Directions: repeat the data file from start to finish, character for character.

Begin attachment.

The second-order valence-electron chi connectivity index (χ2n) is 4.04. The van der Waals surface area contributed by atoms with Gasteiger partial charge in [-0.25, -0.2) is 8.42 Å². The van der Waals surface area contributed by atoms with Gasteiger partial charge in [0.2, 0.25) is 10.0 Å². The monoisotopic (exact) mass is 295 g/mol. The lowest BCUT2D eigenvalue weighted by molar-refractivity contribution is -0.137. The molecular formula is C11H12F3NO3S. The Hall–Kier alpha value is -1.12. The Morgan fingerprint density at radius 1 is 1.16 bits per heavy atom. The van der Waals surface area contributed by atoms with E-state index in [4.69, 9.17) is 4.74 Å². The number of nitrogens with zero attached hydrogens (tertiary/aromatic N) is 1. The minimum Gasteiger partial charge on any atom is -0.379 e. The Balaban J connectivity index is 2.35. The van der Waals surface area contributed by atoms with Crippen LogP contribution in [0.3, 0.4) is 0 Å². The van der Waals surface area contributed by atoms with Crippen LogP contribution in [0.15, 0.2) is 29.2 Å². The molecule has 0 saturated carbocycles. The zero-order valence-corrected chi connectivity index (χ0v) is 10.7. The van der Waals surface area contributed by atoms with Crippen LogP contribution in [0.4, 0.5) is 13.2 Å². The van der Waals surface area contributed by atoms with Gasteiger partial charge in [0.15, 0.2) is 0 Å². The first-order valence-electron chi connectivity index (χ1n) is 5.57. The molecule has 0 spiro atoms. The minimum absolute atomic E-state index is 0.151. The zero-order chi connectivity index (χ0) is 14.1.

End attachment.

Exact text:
The second-order valence-electron chi connectivity index (χ2n) is 4.04. The van der Waals surface area contributed by atoms with Gasteiger partial charge in [-0.25, -0.2) is 8.42 Å². The van der Waals surface area contributed by atoms with Gasteiger partial charge in [0.2, 0.25) is 10.0 Å². The monoisotopic (exact) mass is 295 g/mol. The lowest BCUT2D eigenvalue weighted by molar-refractivity contribution is -0.137. The molecular formula is C11H12F3NO3S. The Hall–Kier alpha value is -1.12. The Morgan fingerprint density at radius 1 is 1.16 bits per heavy atom. The van der Waals surface area contributed by atoms with E-state index in [4.69, 9.17) is 4.74 Å². The number of nitrogens with zero attached hydrogens (tertiary/aromatic N) is 1. The minimum Gasteiger partial charge on any atom is -0.379 e. The Balaban J connectivity index is 2.35. The van der Waals surface area contributed by atoms with Crippen LogP contribution in [0.3, 0.4) is 0 Å². The van der Waals surface area contributed by atoms with Crippen LogP contribution in [0.15, 0.2) is 29.2 Å². The molecule has 0 saturated carbocycles. The zero-order valence-corrected chi connectivity index (χ0v) is 10.7. The van der Waals surface area contributed by atoms with Crippen LogP contribution in [0.4, 0.5) is 13.2 Å². The van der Waals surface area contributed by atoms with Gasteiger partial charge in [0.15, 0.2) is 0 Å². The first-order valence-electron chi connectivity index (χ1n) is 5.57. The molecule has 0 spiro atoms. The minimum absolute atomic E-state index is 0.151. The zero-order chi connectivity index (χ0) is 14.1.